A downpayment on “Kazakhstan” and the coming perturbations

Interesting times.

There’s a better-than-even chance that the developments in Kazakhstan will have repercussions well beyond any that are currently imagined – and probably beyond the intentions of any outside actors who have been involved, as some evidence indicates.

This is not primarily because of Kazakhstan as a security issue for Russia, though that’s a factor.  It’s because there is no Pax Americana anymore; there’s been none since about 2011; the U.S. under Biden is not and will not be the guardian of stability that we’ve been since 1945; and actors like Russia, China, and Iran see now as the time to take maximum advantage of that.

The short version is that they perceive they can get away with things, and they’re going to do them.

Starting with Kazakhstan – and we’re going to take this for the purposes of this article in very broad strokes – there has been considerable speculation that the unrest there will preoccupy Russia in such a way that Putin will have to delay any plans to move on Ukraine.

I perceive the opposite.  In my view, the crisis in Kazakhstan makes it more likely Putin will move on both fronts.

Nothing in the scenarios suggested in this article is guaranteed; that’s not my point.  The point is rather that a window of opportunity has opened for Putin, and for Xi Jinping as well, and if I can see it, so can they.  Disregarding the obviousness of such opportunities would be poor analysis at this point.

Others have laid out recently the case that Putin sees much of the unrest on Russia’s Asian and southwestern perimeter as fomented by outside actors, of whom the United States (especially under Democrats and the influence of their principal “civil society” ally, George Soros) is the chief.  It’s well known that Putin believes this about Ukraine.  He has this perception as well about events in the Central Asian nations, including Kyrgyzstan and Kazakhstan.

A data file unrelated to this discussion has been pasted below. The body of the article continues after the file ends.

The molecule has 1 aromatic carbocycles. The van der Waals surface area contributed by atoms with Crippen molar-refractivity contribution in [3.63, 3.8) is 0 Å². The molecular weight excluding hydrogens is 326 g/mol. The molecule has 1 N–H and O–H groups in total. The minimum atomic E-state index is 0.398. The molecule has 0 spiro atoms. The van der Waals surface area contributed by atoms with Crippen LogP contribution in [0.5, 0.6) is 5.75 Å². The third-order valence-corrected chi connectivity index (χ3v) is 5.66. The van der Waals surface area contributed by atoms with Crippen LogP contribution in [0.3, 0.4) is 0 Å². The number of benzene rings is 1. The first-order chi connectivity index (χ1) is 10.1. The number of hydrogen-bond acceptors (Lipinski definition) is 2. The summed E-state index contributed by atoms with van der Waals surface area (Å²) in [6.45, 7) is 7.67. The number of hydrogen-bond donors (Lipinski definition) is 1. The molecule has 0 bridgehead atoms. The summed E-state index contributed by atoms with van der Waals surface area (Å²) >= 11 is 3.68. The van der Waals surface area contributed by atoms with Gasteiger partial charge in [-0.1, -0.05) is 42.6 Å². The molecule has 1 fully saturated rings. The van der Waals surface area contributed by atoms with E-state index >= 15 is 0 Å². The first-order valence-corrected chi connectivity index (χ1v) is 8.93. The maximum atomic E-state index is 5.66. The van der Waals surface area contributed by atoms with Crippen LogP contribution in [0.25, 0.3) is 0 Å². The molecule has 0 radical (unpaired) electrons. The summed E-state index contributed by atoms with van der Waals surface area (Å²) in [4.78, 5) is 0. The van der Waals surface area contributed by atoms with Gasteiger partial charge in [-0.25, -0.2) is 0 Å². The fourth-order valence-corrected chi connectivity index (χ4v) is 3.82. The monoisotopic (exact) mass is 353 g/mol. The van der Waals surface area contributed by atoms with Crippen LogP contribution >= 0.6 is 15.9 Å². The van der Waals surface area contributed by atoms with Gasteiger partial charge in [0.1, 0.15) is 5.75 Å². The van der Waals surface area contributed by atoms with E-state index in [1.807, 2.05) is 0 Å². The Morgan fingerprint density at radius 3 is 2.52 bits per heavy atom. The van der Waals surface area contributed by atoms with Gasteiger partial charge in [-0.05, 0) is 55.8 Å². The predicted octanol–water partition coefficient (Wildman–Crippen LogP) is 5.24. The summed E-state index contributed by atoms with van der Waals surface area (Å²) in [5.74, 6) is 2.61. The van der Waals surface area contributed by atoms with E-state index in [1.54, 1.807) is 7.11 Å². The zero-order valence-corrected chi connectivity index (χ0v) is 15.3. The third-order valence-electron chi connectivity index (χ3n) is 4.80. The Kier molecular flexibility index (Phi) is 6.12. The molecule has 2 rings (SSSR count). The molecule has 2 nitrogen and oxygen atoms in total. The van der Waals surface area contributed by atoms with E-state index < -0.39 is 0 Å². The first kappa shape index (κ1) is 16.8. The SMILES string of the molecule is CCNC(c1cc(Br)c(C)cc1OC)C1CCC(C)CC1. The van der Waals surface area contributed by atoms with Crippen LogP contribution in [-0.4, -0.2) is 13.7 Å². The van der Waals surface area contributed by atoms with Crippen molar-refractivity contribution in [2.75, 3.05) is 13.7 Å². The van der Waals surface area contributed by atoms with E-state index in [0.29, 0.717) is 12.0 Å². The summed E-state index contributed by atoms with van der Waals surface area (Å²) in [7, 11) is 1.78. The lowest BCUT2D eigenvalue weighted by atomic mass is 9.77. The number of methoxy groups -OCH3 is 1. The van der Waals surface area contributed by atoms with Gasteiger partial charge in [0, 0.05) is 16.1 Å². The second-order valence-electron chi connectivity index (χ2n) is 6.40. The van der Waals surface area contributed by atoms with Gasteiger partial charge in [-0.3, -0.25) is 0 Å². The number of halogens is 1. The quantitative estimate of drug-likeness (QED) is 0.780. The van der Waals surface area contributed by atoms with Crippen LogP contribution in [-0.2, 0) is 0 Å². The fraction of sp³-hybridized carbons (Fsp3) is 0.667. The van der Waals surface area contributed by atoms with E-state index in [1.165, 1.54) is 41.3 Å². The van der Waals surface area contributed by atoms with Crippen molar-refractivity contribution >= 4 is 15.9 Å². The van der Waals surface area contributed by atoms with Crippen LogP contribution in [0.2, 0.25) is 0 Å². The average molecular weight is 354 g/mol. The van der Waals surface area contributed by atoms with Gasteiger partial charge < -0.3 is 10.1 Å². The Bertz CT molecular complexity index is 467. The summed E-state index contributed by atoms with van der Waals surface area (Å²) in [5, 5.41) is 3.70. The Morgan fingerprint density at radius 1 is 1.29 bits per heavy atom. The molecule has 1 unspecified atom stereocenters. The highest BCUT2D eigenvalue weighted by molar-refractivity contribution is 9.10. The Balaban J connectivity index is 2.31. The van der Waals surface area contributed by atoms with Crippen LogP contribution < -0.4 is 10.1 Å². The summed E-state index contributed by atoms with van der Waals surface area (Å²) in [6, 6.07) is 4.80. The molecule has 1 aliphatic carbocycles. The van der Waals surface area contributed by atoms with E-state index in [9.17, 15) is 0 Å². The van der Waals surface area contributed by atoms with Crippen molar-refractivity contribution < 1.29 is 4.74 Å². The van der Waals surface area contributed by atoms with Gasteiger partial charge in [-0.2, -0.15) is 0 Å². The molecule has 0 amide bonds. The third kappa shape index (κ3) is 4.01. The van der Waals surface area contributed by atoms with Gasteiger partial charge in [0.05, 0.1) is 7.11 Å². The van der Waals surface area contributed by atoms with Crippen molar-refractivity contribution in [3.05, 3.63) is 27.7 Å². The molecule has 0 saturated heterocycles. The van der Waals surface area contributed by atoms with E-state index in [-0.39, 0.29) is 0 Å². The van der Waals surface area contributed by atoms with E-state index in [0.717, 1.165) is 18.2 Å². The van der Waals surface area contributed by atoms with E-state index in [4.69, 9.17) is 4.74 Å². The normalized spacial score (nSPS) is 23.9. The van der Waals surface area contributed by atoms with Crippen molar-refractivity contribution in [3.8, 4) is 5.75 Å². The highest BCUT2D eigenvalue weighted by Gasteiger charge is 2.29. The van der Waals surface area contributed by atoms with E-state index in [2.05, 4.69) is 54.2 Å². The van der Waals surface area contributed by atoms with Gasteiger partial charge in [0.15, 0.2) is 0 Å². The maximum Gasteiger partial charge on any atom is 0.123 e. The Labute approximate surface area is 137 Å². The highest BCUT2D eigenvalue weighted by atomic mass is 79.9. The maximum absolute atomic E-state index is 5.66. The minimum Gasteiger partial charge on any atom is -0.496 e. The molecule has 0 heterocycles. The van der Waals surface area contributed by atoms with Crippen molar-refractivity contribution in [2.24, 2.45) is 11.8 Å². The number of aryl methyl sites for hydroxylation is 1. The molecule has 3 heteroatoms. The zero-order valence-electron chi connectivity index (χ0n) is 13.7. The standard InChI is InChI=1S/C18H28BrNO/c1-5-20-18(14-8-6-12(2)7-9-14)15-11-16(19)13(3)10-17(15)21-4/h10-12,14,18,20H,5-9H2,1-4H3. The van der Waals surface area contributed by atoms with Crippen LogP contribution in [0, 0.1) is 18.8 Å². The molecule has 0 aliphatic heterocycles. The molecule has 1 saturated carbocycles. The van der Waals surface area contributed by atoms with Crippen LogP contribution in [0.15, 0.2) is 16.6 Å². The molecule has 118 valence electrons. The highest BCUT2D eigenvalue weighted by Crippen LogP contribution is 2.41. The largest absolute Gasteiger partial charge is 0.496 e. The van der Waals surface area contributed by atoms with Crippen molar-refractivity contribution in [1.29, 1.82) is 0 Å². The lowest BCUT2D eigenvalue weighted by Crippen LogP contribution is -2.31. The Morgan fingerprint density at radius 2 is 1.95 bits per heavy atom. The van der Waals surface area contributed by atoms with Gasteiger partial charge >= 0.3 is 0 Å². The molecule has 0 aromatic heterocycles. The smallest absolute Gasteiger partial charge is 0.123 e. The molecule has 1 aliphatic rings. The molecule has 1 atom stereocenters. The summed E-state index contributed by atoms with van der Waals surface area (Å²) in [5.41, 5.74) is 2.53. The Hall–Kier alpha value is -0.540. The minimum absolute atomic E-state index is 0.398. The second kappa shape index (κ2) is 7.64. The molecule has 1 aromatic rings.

As Claremont analyst Clint Ehrlich has laid out in a pair of essential tweet threads this weekend, Putin perceives in Kazakhstan the profile of a “color revolution.”  And Putin isn’t going to let it prevail there.  (See link in my retweet for more discussion of local and Russian perceptions about U.S., Soros, and “color revolutions.”)

That’s why he’s making a show in Kazakhstan with military command and control assets.  Here’s what I want to provide as value added.

Russia does not need to “get bogged down” in a civil war in Kazakhstan in order to sufficiently pacify the situation there.  It’s inaccurate to think in those terms.  Kazakhstan is a big slice, but it can be held in check through cooperation with and selective Russian support for a Russia-friendly government in Nur-Sultan.

Kazakhstan is huge in territorial terms, but its national population, at under 19 million, is only half that of the Tokyo metro area (37.4 million).  The population has a significant number of ethnic Russians in it too, although without the long history of common cultural identity shared by Russia and Ukraine.

Ukraine, by contrast, is territorially large by European standards, but significantly smaller than Kazakhstan, much more densely populated with its 44 million people, and crisscrossed with urban areas, industry, and transport in a way Kazakhstan is not.  Ukraine is a harder fight, characterized by urban patterns and big chunks of territory not easily subdued by small forces.  Kazakhstan is mostly hinterland, and it hosts a number of high-value Russian facilities which few in Kazakhstan have the slightest interest in menacing.

Kazakhstan isn’t a headache for Russia as much as it’s an opportunity.  From Putin’s perspective, putting the lid on “color revolution” unrest there would constitute perhaps the lowest-cost victory he could achieve over the “color revolution” campaign, which he perceives as having been underway since at least the “Orange Revolution” in Ukraine in 2004.

Ukraine: Sooner than later

But in the context of a U.S. administration that leads – or seems to lead – with appeasement on almost every front in foreign policy, the pretext for a cheap Russian victory in Kazakhstan is the same one that justifies acting now on that pretext in Ukraine.  The cost would be higher in Ukraine, and Moscow would have to limit its aims there for time being.  But the conditions are propitious for a high payoff.

The chief condition is that Joe Biden is occasionally photographed in the Oval Office, but no one in a foreign capital is fool enough to think Biden is actually working there and making decisions for the United States – and whoever is filling that role will probably remain reluctant to show his hand, even with the provocation of a Russian move on Donbas.